Sean K. Cureton

Deep Cut, Or Likable Hit?

In Movies on VOD: Recommendation of the Week on February 14, 2015 at 11:42 am
Theatrical Poster

Theatrical Poster

Frank (2014)
Directed by Lenny Abrahamson
Netflix Rating: Really Liked It

Frank is the semi-autobiographical narrative of true events as told by Jon Ronson, the Welsh journalist whose gonzo journalistic exploits were previously adapted into the 2004 film The Men Who Stare at Goats, and whose script provides the details for Frank’s correspondingly bizarre happenings. Directed by Irish filmmaker Lenny Abrahamson, Frank tells the story of The Soronprfbs, an experimental, alternative rock band led by the enigmatic titular figure, a singer-songwriter whose singular insanity is often occluded by the large papier-mache head that he has indefinitely affixed over his own, a fictional character based on Frank Sidebottom, the comic creation of the late stand up performer Chris Sievey. With a premise that could have easily devolved into gimmick based theatrics is handled by Abrahamson with a deft subtlety, Frank’s initial humor and off-color satire evolving into a dark reflection on the otherwise unremarkable who aspire towards the entirely unearned acclaim of the social celebrity. In the film’s script, Jon Burroughs, Ronson’s fictional counterpart, is a young, twenty something socialite intent on becoming a trending social media topic online who opportunistically takes to leeching off of the questionable talents of Frank, a man whose on grasp of reality is as tenuous as that of Burroughs’ own. As the young upstart ingratiates himself into the creative world of the band, his false pretenses of celebrity are given the semblance of tangibility from a tepid pool of followers on Twitter, and Burroughs’ selfish ambition begins to shape the course of the band, suffocating Frank in a bubble of hype and notoriety in the process, leaving little room for what little conception of self he still possesses, his art dependent in large part on the enablement of a madness inherently selfless and ironically disinterested in celebrity altogether.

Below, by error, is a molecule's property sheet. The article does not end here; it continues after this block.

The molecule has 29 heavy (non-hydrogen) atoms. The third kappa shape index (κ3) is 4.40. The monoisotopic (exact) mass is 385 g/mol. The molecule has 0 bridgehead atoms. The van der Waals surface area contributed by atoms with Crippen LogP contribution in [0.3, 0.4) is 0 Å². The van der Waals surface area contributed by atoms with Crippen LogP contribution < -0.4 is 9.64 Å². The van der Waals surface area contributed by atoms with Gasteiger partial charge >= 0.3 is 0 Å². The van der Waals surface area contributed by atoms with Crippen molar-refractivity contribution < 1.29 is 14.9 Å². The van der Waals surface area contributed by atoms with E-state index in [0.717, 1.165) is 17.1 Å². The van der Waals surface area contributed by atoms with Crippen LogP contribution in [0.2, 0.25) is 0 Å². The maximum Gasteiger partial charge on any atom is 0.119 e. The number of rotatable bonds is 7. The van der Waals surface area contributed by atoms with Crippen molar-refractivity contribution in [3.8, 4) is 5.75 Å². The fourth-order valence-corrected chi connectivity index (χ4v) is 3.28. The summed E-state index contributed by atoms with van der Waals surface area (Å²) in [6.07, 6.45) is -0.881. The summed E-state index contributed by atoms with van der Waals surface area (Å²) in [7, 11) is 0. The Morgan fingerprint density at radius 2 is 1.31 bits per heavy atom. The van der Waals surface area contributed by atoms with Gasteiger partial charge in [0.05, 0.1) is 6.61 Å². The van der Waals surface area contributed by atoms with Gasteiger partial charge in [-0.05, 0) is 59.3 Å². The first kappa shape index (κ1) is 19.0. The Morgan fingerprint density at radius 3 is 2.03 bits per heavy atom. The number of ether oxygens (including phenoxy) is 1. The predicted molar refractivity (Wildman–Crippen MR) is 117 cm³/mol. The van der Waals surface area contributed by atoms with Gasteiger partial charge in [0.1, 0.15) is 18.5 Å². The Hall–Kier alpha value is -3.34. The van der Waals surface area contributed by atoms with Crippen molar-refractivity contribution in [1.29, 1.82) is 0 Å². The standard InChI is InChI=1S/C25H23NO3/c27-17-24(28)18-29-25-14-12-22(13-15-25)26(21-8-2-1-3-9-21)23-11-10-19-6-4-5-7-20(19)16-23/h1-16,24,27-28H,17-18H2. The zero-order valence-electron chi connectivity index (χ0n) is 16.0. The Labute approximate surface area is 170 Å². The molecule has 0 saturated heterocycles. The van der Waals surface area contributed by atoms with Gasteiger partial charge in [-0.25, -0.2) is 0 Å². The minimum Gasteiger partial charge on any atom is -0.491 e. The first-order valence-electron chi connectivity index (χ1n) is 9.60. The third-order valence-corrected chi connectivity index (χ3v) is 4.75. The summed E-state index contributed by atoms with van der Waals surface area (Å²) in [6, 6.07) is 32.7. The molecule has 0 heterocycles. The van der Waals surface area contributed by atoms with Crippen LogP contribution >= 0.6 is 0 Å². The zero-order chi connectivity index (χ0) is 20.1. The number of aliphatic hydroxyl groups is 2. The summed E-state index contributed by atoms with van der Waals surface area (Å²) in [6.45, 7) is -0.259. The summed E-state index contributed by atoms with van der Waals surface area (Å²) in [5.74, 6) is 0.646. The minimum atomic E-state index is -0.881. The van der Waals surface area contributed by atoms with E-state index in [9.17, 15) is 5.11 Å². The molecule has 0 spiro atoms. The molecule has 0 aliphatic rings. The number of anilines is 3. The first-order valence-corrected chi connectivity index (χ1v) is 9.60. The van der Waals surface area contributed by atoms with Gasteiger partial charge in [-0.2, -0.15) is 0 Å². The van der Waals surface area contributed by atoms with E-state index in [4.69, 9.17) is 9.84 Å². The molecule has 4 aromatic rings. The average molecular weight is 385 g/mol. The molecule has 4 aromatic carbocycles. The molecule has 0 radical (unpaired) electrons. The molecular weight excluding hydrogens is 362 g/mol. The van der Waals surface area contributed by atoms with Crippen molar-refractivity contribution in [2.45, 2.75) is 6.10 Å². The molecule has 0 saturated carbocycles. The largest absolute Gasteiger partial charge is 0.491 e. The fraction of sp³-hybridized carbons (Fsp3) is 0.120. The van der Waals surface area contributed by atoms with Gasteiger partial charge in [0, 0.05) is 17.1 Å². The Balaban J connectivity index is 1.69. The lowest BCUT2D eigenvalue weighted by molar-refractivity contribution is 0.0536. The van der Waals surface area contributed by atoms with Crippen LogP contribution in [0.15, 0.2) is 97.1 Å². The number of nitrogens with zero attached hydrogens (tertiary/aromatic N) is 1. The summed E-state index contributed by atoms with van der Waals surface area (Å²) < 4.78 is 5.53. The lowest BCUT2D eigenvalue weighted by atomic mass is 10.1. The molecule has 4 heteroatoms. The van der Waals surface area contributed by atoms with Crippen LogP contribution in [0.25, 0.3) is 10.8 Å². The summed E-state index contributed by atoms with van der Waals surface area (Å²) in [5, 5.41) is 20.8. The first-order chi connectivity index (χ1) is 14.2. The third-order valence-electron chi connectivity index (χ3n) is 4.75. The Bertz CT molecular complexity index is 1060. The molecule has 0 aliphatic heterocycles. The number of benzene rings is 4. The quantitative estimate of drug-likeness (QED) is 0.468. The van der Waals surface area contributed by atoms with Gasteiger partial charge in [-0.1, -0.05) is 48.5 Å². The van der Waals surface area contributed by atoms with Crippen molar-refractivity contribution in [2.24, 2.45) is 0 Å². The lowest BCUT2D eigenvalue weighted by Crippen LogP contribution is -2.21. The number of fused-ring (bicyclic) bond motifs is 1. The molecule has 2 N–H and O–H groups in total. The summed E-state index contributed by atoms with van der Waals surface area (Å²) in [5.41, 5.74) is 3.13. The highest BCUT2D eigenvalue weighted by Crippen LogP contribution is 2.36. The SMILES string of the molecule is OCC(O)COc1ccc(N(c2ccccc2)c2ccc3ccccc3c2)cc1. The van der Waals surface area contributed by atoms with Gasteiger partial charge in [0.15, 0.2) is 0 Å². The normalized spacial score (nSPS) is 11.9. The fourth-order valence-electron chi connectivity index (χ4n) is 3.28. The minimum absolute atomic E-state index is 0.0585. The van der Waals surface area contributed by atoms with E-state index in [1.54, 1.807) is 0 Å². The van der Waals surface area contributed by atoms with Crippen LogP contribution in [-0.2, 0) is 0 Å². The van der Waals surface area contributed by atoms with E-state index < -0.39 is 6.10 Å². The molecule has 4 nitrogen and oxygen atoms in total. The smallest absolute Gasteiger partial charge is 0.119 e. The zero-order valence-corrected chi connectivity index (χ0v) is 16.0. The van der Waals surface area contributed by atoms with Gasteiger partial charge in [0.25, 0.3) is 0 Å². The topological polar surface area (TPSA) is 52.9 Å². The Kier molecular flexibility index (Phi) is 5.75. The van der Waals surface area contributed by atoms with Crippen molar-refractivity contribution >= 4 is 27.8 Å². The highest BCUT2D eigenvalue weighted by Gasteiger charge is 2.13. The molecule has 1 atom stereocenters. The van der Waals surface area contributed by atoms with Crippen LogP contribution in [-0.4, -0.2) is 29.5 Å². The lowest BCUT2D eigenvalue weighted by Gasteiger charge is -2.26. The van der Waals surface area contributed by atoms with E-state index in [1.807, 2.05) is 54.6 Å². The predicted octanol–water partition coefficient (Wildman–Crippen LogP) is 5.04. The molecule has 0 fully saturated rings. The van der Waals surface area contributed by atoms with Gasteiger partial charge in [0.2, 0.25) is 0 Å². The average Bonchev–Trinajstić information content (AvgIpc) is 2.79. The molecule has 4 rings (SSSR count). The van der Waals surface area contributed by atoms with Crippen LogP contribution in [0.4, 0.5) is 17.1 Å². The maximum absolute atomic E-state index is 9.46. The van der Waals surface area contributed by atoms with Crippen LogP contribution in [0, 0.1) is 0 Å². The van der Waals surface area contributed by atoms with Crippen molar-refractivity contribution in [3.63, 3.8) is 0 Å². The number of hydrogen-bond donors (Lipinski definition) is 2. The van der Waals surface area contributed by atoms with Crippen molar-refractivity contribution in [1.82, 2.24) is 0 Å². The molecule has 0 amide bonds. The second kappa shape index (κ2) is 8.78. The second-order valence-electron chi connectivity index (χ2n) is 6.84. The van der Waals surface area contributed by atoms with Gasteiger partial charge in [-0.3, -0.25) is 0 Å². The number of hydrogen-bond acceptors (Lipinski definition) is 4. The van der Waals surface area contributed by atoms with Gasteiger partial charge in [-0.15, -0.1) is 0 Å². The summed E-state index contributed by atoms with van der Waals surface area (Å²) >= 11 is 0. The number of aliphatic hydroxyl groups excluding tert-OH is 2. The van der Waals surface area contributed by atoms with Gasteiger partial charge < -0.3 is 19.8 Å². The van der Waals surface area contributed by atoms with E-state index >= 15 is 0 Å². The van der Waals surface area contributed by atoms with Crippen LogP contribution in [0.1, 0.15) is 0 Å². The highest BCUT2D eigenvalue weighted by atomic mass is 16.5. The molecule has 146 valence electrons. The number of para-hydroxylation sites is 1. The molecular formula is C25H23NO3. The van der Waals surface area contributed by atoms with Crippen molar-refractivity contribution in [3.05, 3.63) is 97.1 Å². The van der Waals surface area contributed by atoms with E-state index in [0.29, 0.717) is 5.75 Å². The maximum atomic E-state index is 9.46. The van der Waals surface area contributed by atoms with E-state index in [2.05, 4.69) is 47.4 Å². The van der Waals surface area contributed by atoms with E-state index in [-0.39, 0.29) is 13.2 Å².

If art is dependent on the selflessly possessed, then fame is the realm of the selfishly dispossessed, the former instilled with the ability to create, the latter with the willingness to exploit, each as dependent on the other when it comes to producing commercially viable art whose byproduct is the celebrity that the former abhors and the latter is consumed in pursuing. For all intents and purposes, within the world of popular music there can’t be one without the other, a musical outfit’s vitality equally dependent on the artistically destabilizing as it is on entrepreneurial conformity. Where Burroughs’ is the film’s unofficial manager, pushing the Soronprfbs towards the mainstream music scene personified in Ronson’s script by the SXSW music festival, Frank is the beating heart, willing to keep pace with an internal rhythm entirely uninterested in the complacency of the three and a half minute pop song. Frank and Burroughs are thus in diametric opposition to one another in Abrahamson’s film, the incongruity of their individual characters forced to confront one another within the industry of the music business, yin and yang vying for autonomous control over the other, while being simultaneously dependent on the other’s more desirable character traits for the sake of personal wholeness. Burroughs can’t write a song that holds any aural resonance, and Frank can’t compose anything that isn’t conceptually dissonant, a truly likable hit forever out of reach for a band whose very name excludes the use of any vowels, rendering themselves an entity that is as verbally unpronounceable as they are commercially unviable.